Fences consolidated notes transferred to substack here:
Below is the Romare Bearden collage, Continuities, that inspired Troy’s character in Fences. He is bringing the baby home after her mother died in childbirth. Note the disproportionate size of the hands.
Fences always floods me with thoughts, as do all the plays in the cycle. Perhaps that is why leading the study group every Spring has become such a ritual for me. Fences is August Wilson’s “family play.” It and all the rest of the plays in the cycle depict the black family, Wilson’s chosen identity, although he had a white immigrant German father. An English professor I met in Ghana once told me that the African family, and by extension, the African village are Africa’s contribution and gift to all of humanity.
Let’s begin with the name of the tragic hero, Troy. The name refers both to a place in legend and a real-life archaeological site. Helen of Troy, a Spartan queen, was abducted by Paris, the son of Troy’s King Priam, which started the Trojan Wars. The city was, in legend, besieged for 10 years. Troy was eventually conquered by a Greek army led by King Agamemnon. So Troy as a name is already legendary, as was the soft-spoken pianist in Ma Rainey’s Black Bottom, Toledo, also named for a legendary European city.
Through the story and background of Troy Maxxom, Wilson introduces his audiences to the wonders and the greatness of the Negro Baseball League, and such legendary players as Satchel Paige, Josh Gibson, and Jackie Robinson, the first black player to break into the Majors. The first professional black team, the Cuban Giants, formed in New York in 1885. The National Colored Baseball League was established in 1887, failed, and was re-established in 1920. It lasted competitively until 1951 when major league baseball integrated. Baseball itself was “born” in Confederate prison camps in the south during the Civil War as a past-time for prisoners. At the end of the war, prisoners returned home and took baseball with them to their home towns. Troy learns to play baseball while imprisoned for murder and theft in the 1920’s and 1930’s. A Negro League star player and athlete, Troy resented never getting a crack at the Major League, being considered too old and past his prime.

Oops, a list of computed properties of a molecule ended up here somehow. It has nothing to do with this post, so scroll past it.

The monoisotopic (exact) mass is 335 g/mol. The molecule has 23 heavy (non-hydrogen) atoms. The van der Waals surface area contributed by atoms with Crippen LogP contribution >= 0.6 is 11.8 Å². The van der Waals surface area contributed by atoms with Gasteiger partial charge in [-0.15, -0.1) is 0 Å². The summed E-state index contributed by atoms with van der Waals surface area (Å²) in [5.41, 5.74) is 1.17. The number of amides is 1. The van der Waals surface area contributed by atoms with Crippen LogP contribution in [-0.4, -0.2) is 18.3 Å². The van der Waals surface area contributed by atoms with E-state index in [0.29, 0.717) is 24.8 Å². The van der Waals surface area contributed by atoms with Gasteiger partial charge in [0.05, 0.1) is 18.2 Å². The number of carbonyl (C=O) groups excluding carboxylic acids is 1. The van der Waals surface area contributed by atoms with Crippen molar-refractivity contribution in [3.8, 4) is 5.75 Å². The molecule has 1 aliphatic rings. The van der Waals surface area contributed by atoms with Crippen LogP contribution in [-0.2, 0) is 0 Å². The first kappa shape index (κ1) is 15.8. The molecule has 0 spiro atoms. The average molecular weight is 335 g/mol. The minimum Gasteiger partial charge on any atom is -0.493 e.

Troy has an outsized personality, befitting a former professional athlete, and all the other characters revolve around him, that is until he begins to make mistakes, then one by one, each character drifts away from his orbit. Troy’s relationships with those around him are often complex and always genuine and authentic, but his indiscretions catch up with him and enclose him in a very personal and tragic hell of his own making.
The play is set in 1957, three years after the landmark Supreme Court case, Brown v Board of Education, which put an end to the legal underpinning of the American style of apartheid. But nothing happens suddenly, and in my early teenage years in the late 1960’s, over a decade after the Supreme Court decision, I found myself involved in several initial integration efforts – the local public library, Boy Scout camp, public school and prep school. In fact, throughout my professional career, in the submarine Navy and in the diplomatic corps, I still have not seen a level of black participation even close to proportionate to our percentage of the population. Some fences work.
Rose has Troy building a fence so she can keep the family she cherishes in and the negative elements out. She seeks to achieve a type of “separateness,” a separate peace if you will. But it is not to be. Cory grows up and leaves, Troy seeks other love interests, and even Rose herself eventually finds outside solace in the church. The fence is not effective as a barrier wall against outside intrusion. We see analogues in the body politic. The countries of Southern Europe are vulnerable to African immigrants willing to take their chances with the perils of crossing the sea, a type of barrier. (Note: the Qaddafi fence kept that movement of immigrants in check for many years. End note.) Similarly, the U.S. finds itself embroiled in a coming economic cataclysm as South American immigrants take advantage of Biden executive actions to lower the barrier to entry by lessening the risks of illegal entry into the United States via its southern border. Israeli PM Netanyahu said just last week (March 10, 2021):